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J Bone Joint Surg Am. 2011 Feb 16;93(4):341-7. doi: 10.2106/JBJS.J.00830.

How much varus is optimal with proximal femoral osteotomy to preserve the femoral head in Legg-Calvé-Perthes disease?

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Center for Excellence in Hip Disorders, Texas Scottish Rite Hospital for Children Department of Orthopaedic Surgery, University of Texas Southwestern Medical Center, 2222 Welborn Street, Dallas, TX 75219, USA.



Although proximal femoral varus osteotomy is an established operative treatment for Legg-Calvé-Perthes disease, there is a lack of data on how much varus at the osteotomy is optimal for preserving the spherical shape of the femoral head. The purpose of this study was to determine if there is a correlation between the amount of varus used and the Stulberg radiographic outcome at maturity and to determine if the varus angulation improved over time.


The database and the radiographs of fifty-two patients treated with proximal femoral varus osteotomy from a multicenter prospective study were analyzed. The neck-shaft angles were measured before the operation, after the operation, and at the time of final follow-up, and the amount of varus placed was correlated with the Stulberg outcome at skeletal maturity. Spearman correlations and logistic regression were used for statistical analysis.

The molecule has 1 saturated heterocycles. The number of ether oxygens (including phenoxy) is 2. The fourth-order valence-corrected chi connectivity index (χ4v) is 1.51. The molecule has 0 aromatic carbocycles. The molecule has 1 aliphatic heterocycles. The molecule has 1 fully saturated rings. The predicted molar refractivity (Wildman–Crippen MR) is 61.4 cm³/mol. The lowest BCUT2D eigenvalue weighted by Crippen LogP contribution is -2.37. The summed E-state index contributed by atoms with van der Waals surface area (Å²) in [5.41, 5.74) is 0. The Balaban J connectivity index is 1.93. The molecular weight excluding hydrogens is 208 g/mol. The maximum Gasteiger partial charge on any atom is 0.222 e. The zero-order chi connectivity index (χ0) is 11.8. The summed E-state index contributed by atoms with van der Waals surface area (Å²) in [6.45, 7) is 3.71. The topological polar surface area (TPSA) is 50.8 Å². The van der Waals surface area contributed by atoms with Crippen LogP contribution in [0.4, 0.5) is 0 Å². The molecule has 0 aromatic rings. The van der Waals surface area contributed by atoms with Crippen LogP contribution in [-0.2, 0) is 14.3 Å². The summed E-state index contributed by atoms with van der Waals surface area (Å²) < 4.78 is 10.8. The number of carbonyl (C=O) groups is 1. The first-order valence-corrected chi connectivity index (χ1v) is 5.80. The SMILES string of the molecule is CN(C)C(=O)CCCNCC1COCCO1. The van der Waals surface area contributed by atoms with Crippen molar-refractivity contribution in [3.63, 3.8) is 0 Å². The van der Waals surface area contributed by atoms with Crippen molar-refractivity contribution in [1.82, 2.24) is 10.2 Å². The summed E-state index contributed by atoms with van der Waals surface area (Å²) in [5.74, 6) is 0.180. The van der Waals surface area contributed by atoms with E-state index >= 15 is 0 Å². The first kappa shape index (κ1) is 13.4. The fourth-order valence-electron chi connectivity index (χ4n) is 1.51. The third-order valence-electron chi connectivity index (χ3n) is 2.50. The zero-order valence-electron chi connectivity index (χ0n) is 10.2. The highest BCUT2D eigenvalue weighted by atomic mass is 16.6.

All patients were six years of age or older at the time of diagnosis (mean 8.0 ± 1.4 years), and all were skeletally mature at the time of follow-up (mean age [and standard deviation] at the time of follow-up, 16.5 ± 2.0 years). The mean neck-shaft angle was 138° ± 7° preoperatively and 115° ± 11° postoperatively with a mean varus change of 23° ± 10°. No significant correlation was observed between the postoperative neck-shaft angle at maturity and the Stulberg outcome (r = -0.15, p = 0.17) and between the amount of varus placed and the Stulberg outcome (r = 0.14, p = 0.36). However, when the lateral pillar groups were analyzed separately with use of logistic regression, a significant relationship was observed for the lateral pillar group B (p = 0.025), with a higher postoperative neck-shaft angle having a greater probability of being associated with a Stulberg class-I or II outcome. At maturity, the mean neck-shaft angle had improved from 115° ± 11° following the initial surgery to 124° ± 8°. However, nineteen (37%) of the fifty-two patients showed no improvement (defined as a change of >5°) and fifteen (29%) of the fifty-two patients had an overriding greater trochanter.


Contrary to the conventional belief, greater varus angulation does not necessarily produce better preservation of the femoral head following proximal femoral varus osteotomy. Given the results, our recommendation is to achieve 10° to 15° of varus correction when performing proximal femoral varus osteotomy on hips that are in the early stages of Legg-Calvé-Perthes disease.

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